Tag Archives: Cultural Diplomacy

The Shutdown Diplomacy

The current US government shutdown isn’t unique: there have been eighteen shutdowns since fiscal year (FY) 1977. Under President Clinton the most recent shutdown took place. In 1995/1996 federal employees had to deal with two shutdowns, one for a period of five days, the other took 21 days. After the closure ended in January, political stability didn’t return immediately: in the first four months of the year, government was dependent on eight continuing resolutions (CRs) to keep agencies going. A CR is what Congress passes when they can’t pass appropriation bills. The CRs started to become pretty common during the 2000s. In FY2001 Congress passed about 20 CRs!

This week I’ll focus my efforts on two articles that addressed public diplomatic efforts during last year’s U.S. government shutdown. Earlier in the semester we read an article that framed the U.S. government shutdown as favorable to diplomatic efforts in China. Some of the bloggers in China viewed the U.S. shutdown as government transparency and the result of a free and democratic society controlling the government instead of vice versa. Here’s the post if you’re interesting in reading more.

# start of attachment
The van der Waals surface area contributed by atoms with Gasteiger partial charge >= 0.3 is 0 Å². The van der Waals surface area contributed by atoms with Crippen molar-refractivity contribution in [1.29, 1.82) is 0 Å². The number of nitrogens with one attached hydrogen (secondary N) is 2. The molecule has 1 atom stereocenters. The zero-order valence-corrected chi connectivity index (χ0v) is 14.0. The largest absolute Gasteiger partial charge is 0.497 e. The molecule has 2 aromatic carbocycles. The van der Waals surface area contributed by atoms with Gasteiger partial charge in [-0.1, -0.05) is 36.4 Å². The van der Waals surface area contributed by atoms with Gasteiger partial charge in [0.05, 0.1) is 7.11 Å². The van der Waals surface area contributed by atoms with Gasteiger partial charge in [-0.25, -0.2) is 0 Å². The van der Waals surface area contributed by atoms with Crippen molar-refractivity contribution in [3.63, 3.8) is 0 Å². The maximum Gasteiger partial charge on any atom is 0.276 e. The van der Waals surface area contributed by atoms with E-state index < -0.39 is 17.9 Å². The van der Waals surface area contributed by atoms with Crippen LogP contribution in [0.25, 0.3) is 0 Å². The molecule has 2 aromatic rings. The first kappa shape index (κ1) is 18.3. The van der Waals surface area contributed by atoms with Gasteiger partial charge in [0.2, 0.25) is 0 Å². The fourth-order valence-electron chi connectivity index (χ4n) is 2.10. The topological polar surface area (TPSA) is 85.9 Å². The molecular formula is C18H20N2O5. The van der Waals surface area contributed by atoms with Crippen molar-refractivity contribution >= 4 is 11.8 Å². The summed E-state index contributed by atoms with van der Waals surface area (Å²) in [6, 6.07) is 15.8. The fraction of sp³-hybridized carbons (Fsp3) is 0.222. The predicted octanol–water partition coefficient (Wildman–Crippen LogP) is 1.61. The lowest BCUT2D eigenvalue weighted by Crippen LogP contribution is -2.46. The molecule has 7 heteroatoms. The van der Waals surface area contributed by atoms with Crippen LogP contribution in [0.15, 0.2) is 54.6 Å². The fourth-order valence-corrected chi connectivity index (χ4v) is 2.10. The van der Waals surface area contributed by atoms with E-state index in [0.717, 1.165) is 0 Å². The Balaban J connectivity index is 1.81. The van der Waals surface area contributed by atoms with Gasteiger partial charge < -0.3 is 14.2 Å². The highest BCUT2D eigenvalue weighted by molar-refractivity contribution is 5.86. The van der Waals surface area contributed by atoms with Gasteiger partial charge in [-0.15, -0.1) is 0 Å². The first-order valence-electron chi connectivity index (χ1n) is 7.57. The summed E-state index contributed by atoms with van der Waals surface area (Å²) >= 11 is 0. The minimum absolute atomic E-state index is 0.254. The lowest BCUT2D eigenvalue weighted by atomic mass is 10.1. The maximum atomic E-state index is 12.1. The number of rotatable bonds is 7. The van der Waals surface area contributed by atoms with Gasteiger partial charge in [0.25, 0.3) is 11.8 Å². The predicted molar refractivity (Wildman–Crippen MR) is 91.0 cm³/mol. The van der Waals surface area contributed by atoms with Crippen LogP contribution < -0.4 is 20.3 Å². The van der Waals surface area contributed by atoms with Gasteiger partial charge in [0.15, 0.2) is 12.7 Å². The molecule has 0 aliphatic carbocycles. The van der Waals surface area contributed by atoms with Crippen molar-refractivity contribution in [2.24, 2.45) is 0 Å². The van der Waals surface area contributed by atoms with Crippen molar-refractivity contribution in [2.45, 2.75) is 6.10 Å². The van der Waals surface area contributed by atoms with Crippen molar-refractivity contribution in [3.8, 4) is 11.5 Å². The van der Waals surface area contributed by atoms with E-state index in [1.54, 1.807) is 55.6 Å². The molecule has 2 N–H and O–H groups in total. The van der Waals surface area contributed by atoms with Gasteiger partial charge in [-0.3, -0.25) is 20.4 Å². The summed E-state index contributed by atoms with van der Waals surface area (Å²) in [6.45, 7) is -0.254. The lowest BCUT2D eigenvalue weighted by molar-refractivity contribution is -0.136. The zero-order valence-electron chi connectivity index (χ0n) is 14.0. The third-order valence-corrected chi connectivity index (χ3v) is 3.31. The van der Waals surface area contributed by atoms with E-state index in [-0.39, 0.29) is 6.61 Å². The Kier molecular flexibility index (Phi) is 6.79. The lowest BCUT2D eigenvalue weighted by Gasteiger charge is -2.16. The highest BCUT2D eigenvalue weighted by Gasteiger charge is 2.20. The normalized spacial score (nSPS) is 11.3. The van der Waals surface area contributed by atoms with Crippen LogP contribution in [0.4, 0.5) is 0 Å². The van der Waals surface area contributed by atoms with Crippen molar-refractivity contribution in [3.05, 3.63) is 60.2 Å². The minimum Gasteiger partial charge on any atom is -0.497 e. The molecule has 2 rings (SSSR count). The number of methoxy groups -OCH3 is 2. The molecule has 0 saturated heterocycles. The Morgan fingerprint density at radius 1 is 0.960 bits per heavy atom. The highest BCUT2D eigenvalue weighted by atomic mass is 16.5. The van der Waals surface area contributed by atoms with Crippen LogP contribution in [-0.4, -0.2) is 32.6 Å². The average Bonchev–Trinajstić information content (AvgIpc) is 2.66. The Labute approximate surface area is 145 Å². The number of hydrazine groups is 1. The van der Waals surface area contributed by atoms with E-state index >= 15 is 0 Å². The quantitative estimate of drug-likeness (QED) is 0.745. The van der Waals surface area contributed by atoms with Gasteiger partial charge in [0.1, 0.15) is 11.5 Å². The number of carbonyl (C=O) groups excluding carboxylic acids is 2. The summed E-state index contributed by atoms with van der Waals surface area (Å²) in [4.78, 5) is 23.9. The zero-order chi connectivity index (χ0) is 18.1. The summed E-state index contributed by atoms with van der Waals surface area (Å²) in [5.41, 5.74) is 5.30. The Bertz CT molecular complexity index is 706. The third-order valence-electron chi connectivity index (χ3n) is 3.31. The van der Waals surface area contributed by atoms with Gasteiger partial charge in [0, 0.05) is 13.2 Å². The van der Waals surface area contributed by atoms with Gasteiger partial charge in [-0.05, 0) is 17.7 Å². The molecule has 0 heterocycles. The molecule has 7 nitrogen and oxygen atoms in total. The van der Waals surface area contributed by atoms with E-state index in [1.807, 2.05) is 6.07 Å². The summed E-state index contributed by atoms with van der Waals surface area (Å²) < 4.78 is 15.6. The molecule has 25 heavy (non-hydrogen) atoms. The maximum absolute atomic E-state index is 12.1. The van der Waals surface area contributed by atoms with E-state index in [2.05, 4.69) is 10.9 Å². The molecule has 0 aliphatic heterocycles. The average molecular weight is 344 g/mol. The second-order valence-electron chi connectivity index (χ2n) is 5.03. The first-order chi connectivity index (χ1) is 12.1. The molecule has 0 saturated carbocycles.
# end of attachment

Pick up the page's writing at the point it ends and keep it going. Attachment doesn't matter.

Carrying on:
However, Max Fisher, a journalist for the Washington Post, had a different take on how Asia and China viewed the fallout of the shutdown. Fisher viewed it as just another setback in America’s proposed Pivot to the Pacific. Since Obama was embroiled in congressional molasses, he wasn’t able to give his full attention to wooing Asian partners. Thus, many Asian countries are being pulled closer and closer to China’s orbit believing that America can’t be counted on for the long haul.

This has been a problem in America’s foreign policy toward eastern cultures for a long time. U.S. diplomats often entice the East with promises of capitalism, free-trade and economic benefits if they align themselves with the West. However, business propositions never trump relationships in this part of the world. Foolishly, Americans believe good business savvy trumps relationship building worldwide. Slowly, America is beginning to recognize that China’s regional influence is a combination of proximity, relationship building and economic stimulus.

The article by Rausch and Murtaugh, illustrates the importance of building relationships in politics. Though the U.S. Institute for Peace workers were in Libya working on Justice and Security while the U.S. government was being shutdown, they found similarities between the two countries. Every citizen wants the feeling of ownership during the diplomatic process. How can the U.S. stress the importance of citizens participating in government when their own government shuts down? Well, the USIP workers found common ground to create a useful dialogue about the realities of democracy.